But now a third war began, the old associates of Antigonus, alarmed by his overgrown power, combining against him - Cassander, Ptolemy, Lysimachus, the governor of Thrace, and Seleucus, who had fled before Antigonus from his satrapy of Babylonia.
For the Asiatic provinces and Egypt, the old Persian name of satrapy (see Satrap) was still retained, but the governor seems to have been styled of Govern- officially in Greek strategos, although the term satrap certainly continued current in common parlance.
Under the Persian empire Cilicia was apparently governed by tributary native kings, who bore a name or title graecized as Syennesis; but it was officially included in the fourth satrapy by Darius.
They were incorporated by Croesus with the Lydian monarchy, with which they fell under the dominion of Persia (546 B.C.), and were included in the satrapy of Phrygia, which comprised all the countries up to the Hellespont and Bosporus.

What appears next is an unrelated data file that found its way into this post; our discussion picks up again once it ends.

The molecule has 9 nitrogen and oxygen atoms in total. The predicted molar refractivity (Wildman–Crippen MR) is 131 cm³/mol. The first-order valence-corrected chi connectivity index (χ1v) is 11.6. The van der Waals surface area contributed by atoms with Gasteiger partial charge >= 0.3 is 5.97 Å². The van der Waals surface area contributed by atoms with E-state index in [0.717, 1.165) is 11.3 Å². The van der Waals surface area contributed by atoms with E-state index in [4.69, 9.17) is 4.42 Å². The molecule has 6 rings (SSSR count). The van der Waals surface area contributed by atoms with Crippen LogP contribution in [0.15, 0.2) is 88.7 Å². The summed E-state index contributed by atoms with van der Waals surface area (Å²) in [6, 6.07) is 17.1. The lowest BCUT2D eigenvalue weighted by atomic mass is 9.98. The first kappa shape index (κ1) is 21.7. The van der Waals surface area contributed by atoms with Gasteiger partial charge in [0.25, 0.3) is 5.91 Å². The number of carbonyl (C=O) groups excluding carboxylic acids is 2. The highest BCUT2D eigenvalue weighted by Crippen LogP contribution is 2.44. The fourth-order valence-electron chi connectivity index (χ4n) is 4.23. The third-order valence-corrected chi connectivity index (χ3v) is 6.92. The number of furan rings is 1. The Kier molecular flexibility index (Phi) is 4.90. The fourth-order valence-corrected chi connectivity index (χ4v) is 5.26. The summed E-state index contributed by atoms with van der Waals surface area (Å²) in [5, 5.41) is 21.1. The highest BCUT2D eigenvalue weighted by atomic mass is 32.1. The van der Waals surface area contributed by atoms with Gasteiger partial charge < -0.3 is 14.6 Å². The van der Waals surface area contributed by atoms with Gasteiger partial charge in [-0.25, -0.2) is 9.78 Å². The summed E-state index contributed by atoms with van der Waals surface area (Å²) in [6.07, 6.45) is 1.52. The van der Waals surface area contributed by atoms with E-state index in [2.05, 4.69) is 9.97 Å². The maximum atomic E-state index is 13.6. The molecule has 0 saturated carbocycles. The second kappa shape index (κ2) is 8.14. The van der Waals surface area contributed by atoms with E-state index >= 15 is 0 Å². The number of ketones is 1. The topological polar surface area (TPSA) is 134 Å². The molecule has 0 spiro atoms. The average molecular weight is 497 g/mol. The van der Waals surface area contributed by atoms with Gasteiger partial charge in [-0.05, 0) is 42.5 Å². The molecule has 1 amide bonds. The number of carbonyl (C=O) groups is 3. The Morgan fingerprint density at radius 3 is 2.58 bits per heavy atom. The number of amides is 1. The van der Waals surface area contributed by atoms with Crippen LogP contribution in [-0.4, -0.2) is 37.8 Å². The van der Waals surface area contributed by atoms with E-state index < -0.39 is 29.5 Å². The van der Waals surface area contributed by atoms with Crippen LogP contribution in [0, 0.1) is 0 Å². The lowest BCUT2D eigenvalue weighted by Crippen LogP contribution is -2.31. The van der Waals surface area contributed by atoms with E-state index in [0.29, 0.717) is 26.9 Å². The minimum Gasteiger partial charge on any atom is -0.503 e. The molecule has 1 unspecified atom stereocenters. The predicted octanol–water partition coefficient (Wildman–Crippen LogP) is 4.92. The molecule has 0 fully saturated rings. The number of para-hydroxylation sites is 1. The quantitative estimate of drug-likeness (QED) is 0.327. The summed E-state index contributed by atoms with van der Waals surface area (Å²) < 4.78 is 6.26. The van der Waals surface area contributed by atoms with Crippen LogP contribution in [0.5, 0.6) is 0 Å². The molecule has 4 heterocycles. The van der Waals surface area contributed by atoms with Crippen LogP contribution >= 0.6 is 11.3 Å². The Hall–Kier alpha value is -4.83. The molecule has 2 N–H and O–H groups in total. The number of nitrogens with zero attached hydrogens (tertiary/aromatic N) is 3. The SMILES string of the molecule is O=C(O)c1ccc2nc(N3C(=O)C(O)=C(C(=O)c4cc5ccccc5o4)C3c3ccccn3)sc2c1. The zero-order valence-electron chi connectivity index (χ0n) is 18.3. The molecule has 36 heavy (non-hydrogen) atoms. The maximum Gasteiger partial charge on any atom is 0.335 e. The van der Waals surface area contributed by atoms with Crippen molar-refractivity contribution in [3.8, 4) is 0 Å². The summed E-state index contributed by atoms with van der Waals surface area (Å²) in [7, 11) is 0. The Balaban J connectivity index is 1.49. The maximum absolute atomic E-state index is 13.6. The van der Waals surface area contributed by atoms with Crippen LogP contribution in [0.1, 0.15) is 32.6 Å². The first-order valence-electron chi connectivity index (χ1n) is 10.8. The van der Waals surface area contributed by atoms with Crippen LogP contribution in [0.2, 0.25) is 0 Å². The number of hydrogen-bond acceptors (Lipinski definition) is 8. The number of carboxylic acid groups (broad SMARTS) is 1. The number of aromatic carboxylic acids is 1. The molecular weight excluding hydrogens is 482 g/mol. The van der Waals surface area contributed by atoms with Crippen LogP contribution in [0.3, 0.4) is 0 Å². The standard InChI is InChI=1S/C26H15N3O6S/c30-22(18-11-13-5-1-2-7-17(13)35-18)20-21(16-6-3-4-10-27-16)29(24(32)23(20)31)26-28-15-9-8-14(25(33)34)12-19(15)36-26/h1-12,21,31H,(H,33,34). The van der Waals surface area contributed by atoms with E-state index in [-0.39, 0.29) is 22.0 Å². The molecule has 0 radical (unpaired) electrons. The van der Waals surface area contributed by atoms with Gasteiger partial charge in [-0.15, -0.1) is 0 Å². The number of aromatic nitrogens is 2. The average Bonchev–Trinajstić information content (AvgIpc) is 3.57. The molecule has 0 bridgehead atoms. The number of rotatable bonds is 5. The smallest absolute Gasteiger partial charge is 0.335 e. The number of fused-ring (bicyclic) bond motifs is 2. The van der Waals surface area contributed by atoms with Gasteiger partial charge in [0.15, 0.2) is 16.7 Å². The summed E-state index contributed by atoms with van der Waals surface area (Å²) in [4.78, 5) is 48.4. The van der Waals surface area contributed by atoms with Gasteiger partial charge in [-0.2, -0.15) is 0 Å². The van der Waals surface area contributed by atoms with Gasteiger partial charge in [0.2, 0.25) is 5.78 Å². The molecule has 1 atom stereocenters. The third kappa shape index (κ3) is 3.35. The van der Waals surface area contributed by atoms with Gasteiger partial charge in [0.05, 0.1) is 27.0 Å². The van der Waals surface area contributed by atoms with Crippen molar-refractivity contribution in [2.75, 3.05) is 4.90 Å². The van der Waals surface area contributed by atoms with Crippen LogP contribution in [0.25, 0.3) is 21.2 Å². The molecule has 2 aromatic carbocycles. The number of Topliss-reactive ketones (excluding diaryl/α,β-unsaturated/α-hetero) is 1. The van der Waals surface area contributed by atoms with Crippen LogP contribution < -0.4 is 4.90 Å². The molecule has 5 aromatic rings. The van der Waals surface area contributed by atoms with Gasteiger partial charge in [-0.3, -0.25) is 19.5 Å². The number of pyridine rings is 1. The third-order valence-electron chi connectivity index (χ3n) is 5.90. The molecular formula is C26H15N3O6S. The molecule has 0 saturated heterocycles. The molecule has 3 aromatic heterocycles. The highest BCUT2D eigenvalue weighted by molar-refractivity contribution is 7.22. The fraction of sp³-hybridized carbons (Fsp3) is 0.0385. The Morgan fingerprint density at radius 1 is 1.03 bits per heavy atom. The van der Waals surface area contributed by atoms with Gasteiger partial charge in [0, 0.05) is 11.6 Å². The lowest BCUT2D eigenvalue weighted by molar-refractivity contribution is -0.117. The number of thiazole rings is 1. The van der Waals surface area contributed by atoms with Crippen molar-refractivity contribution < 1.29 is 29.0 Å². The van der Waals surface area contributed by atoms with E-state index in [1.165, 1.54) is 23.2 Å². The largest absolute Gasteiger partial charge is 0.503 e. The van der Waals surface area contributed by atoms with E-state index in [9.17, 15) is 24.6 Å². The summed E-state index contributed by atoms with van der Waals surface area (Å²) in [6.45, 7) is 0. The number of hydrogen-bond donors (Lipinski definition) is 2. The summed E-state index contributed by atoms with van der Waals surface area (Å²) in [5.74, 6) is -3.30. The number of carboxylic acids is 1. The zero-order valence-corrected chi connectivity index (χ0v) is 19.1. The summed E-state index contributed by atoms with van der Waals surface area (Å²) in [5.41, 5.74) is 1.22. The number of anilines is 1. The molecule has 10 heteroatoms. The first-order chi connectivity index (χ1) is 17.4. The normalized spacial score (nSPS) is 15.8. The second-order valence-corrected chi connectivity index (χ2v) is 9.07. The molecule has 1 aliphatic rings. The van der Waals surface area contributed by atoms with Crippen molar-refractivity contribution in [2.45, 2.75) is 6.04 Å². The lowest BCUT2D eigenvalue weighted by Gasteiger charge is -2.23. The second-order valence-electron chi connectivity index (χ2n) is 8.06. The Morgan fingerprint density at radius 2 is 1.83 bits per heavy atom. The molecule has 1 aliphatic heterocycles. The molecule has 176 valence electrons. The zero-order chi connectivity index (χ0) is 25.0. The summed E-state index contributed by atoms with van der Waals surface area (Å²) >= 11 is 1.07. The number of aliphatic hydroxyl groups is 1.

Under the Medes and Persians Armenia was a satrapy governed by a member of the reigning family; and after the battle of Arbela, 331 B.C., it was ruled by Persian governors appointed by Alexander and his successors.
He recovered and beat down the resistance of the tribes, leaving them annexed to the Macedonian satrapy west of the Indus.
Otherwise the only eastern satrapy whose governor was not a Macedonian, was Areia, under Stasanor, a Cypriote Greek.
But Carmania, with the Sagartians, the Utians (called by Darius Yautiya), and other tribes, formed a satrapy and paid tribute (Herod.